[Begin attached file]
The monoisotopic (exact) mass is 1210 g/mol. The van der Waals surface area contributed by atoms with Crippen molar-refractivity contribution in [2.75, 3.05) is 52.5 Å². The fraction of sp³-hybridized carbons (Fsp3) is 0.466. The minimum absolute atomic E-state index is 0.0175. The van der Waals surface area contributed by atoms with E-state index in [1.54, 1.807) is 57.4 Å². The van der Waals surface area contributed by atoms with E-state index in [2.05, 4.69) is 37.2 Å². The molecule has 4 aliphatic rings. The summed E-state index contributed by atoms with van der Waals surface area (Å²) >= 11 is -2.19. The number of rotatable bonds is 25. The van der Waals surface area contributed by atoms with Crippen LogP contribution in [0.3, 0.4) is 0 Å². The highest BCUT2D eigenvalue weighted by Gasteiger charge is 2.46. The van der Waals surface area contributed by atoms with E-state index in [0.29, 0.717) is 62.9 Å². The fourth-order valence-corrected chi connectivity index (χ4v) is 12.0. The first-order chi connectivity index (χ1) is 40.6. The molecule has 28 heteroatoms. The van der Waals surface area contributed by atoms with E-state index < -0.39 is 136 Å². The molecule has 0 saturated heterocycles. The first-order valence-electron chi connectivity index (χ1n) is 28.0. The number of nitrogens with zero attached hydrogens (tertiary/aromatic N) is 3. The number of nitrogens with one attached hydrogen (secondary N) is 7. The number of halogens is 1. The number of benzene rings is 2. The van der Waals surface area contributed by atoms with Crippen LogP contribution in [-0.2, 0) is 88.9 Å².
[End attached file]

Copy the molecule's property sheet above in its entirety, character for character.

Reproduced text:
The monoisotopic (exact) mass is 1210 g/mol. The van der Waals surface area contributed by atoms with Crippen molar-refractivity contribution in [2.75, 3.05) is 52.5 Å². The fraction of sp³-hybridized carbons (Fsp3) is 0.466. The minimum absolute atomic E-state index is 0.0175. The van der Waals surface area contributed by atoms with E-state index in [1.54, 1.807) is 57.4 Å². The van der Waals surface area contributed by atoms with E-state index in [2.05, 4.69) is 37.2 Å². The molecule has 4 aliphatic rings. The summed E-state index contributed by atoms with van der Waals surface area (Å²) >= 11 is -2.19. The number of rotatable bonds is 25. The van der Waals surface area contributed by atoms with Crippen LogP contribution in [0.3, 0.4) is 0 Å². The highest BCUT2D eigenvalue weighted by Gasteiger charge is 2.46. The van der Waals surface area contributed by atoms with E-state index in [0.29, 0.717) is 62.9 Å². The fourth-order valence-corrected chi connectivity index (χ4v) is 12.0. The first-order chi connectivity index (χ1) is 40.6. The molecule has 28 heteroatoms. The van der Waals surface area contributed by atoms with E-state index < -0.39 is 136 Å². The molecule has 0 saturated heterocycles. The first-order valence-electron chi connectivity index (χ1n) is 28.0. The number of nitrogens with zero attached hydrogens (tertiary/aromatic N) is 3. The number of nitrogens with one attached hydrogen (secondary N) is 7. The number of halogens is 1. The number of benzene rings is 2. The van der Waals surface area contributed by atoms with Crippen LogP contribution in [-0.2, 0) is 88.9 Å².